Purified oleocanthal and ligstroside protect against mitochondrial dysfunction in models of early Alzheimer's disease and brain ageing

Exp Neurol. 2020 Jun;328:113248. doi: 10.1016/j.expneurol.2020.113248. Epub 2020 Feb 19.


As components of the Mediterranean diet (MedDiet) olive polyphenols may play a crucial role for the prevention of Alzheimer's disease (AD). Since mitochondrial dysfunction is involved in both, brain ageing and early AD, effects of 10 different purified phenolic secoiridoids (hydroxytyrosol, tyrosol, oleacein, oleuroside, oleuroside aglycon, oleuropein, oleocanthal, ligstroside, ligstroside aglycone and ligustaloside B) and two metabolites (the plant metabolite elenolic acid and the mammalian metabolite homovanillic acid) were tested in very low doses on mitochondrial function in SH-SY5Y-APP695 cells - a cellular model of early AD. All tested secoiridoids significantly increased basal adenosine triphosphate (ATP) levels in SY5Y-APP695 cells. Oleacein, oleuroside, oleocanthal and ligstroside showed the highest effect on ATP levels and were additionally tested on mitochondrial respiration. Only oleocanthal and ligstroside were able to enhance the capacity of respiratory chain complexes. To investigate their underlying molecular mechanisms, the expression of genes associated with mitochondrial biogenesis, respiration and antioxidative capacity (PGC-1α, SIRT1, CREB1, NRF1, TFAM, complex I, IV and V, GPx1, SOD2, CAT) were determined using qRT-PCR. Exclusively ligstroside increased mRNA expression of SIRT1, CREB1, complex I, and GPx1. Furthermore, oleocanthal but not ligstroside decreased Aβ 1-40 levels in SH-SY5Y-APP695 cells. To investigate the in vivo effects of purified secoiridoids, the two most promising compounds (oleocanthal and ligstroside) were tested in a mouse model of ageing. Female NMRI mice, aged 12 months, received a diet supplemented with 50 mg/kg oleocanthal or ligstroside for 6 months (equivalent to 6.25 mg/kg b.w.). Young (3 months) and aged (18 months) mice served as controls. Ligstroside fed mice showed improved spatial working memory. Furthermore, ligstroside restored brain ATP levels in aged mice and led to a significant life extension compared to aged control animals. Our findings indicate that purified ligstroside has outstanding performance on mitochondrial bioenergetics in models of early AD and brain ageing by mechanisms that may not interfere with Aβ production. Additionally, ligstroside expanded the lifespan in aged mice and enhanced cognitive function.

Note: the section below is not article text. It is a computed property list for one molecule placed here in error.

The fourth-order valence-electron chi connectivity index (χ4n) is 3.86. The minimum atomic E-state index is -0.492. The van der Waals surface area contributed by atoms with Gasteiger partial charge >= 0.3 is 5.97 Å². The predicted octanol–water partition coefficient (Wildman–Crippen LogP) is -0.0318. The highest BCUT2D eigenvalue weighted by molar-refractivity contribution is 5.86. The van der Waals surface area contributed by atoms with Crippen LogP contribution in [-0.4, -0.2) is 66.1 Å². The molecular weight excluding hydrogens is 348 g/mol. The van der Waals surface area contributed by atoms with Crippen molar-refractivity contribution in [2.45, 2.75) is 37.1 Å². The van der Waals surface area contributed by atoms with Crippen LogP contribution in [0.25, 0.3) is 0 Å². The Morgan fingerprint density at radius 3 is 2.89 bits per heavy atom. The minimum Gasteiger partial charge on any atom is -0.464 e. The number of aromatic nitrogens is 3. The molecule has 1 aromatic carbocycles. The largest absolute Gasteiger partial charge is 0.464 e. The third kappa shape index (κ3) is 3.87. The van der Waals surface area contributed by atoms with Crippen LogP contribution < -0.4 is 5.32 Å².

Keywords: Ageing; Mitochondrial dysfunction; Neurodegeneration; Olive secoiridoids.

Publication types

  • Research Support, Non-U.S. Gov't

MeSH terms

  • Aging / drug effects*
  • Aldehydes / pharmacology*
  • Alzheimer Disease / pathology*
  • Animals
  • Brain / drug effects*
  • Cell Line
  • Cell Respiration / drug effects
  • Cyclopentane Monoterpenes / pharmacology*
  • Disease Models, Animal
  • Female
  • Glucosides / pharmacology*
  • Humans
  • Mice
  • Mitochondria / drug effects*
  • Neurons / drug effects
  • Neuroprotective Agents / pharmacology
  • Phenols / pharmacology*
  • Pyrans / pharmacology*


  • Aldehydes
  • Cyclopentane Monoterpenes
  • Glucosides
  • Neuroprotective Agents
  • Phenols
  • Pyrans
  • ligstroside
  • oleocanthal